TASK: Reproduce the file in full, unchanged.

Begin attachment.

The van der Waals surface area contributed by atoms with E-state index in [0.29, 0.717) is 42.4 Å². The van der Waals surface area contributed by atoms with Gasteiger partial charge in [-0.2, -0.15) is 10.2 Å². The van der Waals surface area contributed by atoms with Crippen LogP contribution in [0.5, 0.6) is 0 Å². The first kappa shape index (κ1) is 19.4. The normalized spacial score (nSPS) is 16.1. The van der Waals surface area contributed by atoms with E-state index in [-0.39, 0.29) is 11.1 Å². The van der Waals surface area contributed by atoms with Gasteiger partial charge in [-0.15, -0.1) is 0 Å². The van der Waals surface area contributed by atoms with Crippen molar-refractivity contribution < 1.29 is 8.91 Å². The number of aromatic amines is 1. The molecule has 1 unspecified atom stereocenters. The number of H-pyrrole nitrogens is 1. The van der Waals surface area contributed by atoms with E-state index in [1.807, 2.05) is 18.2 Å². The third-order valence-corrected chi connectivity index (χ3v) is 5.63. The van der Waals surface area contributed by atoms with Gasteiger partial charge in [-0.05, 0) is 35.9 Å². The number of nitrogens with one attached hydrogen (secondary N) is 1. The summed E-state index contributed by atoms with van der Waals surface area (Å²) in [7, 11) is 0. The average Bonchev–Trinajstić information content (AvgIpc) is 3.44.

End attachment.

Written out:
The van der Waals surface area contributed by atoms with E-state index in [0.29, 0.717) is 42.4 Å². The van der Waals surface area contributed by atoms with Gasteiger partial charge in [-0.2, -0.15) is 10.2 Å². The van der Waals surface area contributed by atoms with Crippen LogP contribution in [0.5, 0.6) is 0 Å². The first kappa shape index (κ1) is 19.4. The normalized spacial score (nSPS) is 16.1. The van der Waals surface area contributed by atoms with E-state index in [-0.39, 0.29) is 11.1 Å². The van der Waals surface area contributed by atoms with Gasteiger partial charge in [-0.15, -0.1) is 0 Å². The van der Waals surface area contributed by atoms with Crippen molar-refractivity contribution < 1.29 is 8.91 Å². The number of aromatic amines is 1. The molecule has 1 unspecified atom stereocenters. The number of H-pyrrole nitrogens is 1. The van der Waals surface area contributed by atoms with E-state index in [1.807, 2.05) is 18.2 Å². The third-order valence-corrected chi connectivity index (χ3v) is 5.63. The van der Waals surface area contributed by atoms with Gasteiger partial charge in [-0.05, 0) is 35.9 Å². The number of nitrogens with one attached hydrogen (secondary N) is 1. The summed E-state index contributed by atoms with van der Waals surface area (Å²) in [7, 11) is 0. The average Bonchev–Trinajstić information content (AvgIpc) is 3.44.